Diving Into a Viral Campaign Against Flushing Wipes

A recent system emergency became a valuable tool to promote awareness on wipes in Charleston, South Carolina

Diving Into a Viral Campaign Against Flushing Wipes

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A series of strikingly illustrative photographs from the removal of a massive pump blockage recently brought a spike of public attention to Charleston, South Carolina’s so-called “flushable” wipes problem.

After noticing rising levels and determining a blockage was the cause of a backup in one of its 100-foot-deep wet wells, Charleston Water System contracted a diving team to jump in and remove the blockage.

By the time a diver entered the wet well, it was nearly full of raw sewage. It took them several dives, each time hauling up a hulking monstrosity of blackened detritus.

Captured in photos, those twisted, sewage-soaked masses were shared on social media along with shots of the divers and their apparatus — and the response exceeded expectations.

“We were able to put together a very powerful series of posts over a one-day period that got an incredibly strong reaction,” says Michael Saia, communications manager. “National media are picking up the story, so I’m not sure if this constitutes going viral, but it’s the closest that we’ve been to that.”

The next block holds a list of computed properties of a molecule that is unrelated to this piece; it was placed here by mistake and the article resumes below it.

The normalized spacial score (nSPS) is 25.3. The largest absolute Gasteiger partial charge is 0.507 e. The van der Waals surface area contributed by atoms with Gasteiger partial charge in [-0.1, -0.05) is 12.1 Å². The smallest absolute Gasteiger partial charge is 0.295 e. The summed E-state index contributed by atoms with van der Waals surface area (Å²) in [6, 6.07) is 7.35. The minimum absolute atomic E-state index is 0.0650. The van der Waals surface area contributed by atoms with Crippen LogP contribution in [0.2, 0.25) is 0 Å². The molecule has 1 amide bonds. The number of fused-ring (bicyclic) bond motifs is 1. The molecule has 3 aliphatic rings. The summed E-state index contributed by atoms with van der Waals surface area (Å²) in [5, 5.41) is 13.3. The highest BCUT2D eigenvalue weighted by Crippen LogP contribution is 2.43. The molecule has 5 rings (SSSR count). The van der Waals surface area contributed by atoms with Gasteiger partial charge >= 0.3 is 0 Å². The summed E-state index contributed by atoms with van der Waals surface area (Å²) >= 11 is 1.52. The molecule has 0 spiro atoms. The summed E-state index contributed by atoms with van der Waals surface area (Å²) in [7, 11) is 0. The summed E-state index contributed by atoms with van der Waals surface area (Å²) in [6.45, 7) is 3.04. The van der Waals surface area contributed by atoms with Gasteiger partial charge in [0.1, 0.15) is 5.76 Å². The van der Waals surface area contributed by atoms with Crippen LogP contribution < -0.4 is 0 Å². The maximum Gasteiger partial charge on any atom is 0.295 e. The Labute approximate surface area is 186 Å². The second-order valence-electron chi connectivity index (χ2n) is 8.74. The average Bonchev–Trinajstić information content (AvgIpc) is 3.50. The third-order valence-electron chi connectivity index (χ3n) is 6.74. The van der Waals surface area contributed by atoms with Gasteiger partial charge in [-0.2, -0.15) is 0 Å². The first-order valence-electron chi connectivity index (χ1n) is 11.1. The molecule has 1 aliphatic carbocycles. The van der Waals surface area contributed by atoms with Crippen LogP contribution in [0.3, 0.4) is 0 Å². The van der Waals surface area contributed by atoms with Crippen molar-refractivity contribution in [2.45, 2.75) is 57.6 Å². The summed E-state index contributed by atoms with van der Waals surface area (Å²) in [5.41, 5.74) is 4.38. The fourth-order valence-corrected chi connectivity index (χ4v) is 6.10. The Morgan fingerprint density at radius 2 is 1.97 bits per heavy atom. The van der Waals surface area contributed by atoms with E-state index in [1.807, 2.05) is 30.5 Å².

The story ran with an ABC News affiliate and the New York Post, providing a platform to inform the public on a broad scale about the dangers of wipes in collections systems.

Sewer divisions don’t usually get a lot of attention unless something bad happens, but this case underlines the benefit of progressive public education and outreach. Though a blocked wet well isn’t good and wouldn’t normally be something a utility wants to draw attention to, the unexpected public interest has helped get the word out about wipes.

New interest, old problem

Four years ago, Charleston experienced a very similar incident, and at that time, it got little attention. So when it happened again, the staff at Charleston Water wasn’t exactly surprised. It’s an issue most in the industry are familiar with — blockages caused by wipes that are marketed as disposable have become a rampant issue in recent years, costing utilities hundreds of thousands of dollars. But this time, the utility’s communications team shared photos from the clog removal dives.

Here's a look at a mass of wipes pulled out of Charleston's wet well.
Here's a look at a mass of wipes pulled out of Charleston's wet well.

Diving 100 feet down into pure raw sewage sounds like an unsettling notion to most outside the industry, but as the divers on this case iterated, it’s just part of the job.

“He said it’s actually not a big deal at all to dive down 100 feet into raw sewage, because once you get past what’s floating on the surface, you don’t see anything; it’s total darkness, and you don’t feel anything through the diving gear,” Saia says. “You don’t see it, you don’t feel it, you don’t smell it, until you get to the bottom and start pulling things out, and then all you’re really doing is just moving big wet mopheads. That’s how he described it.”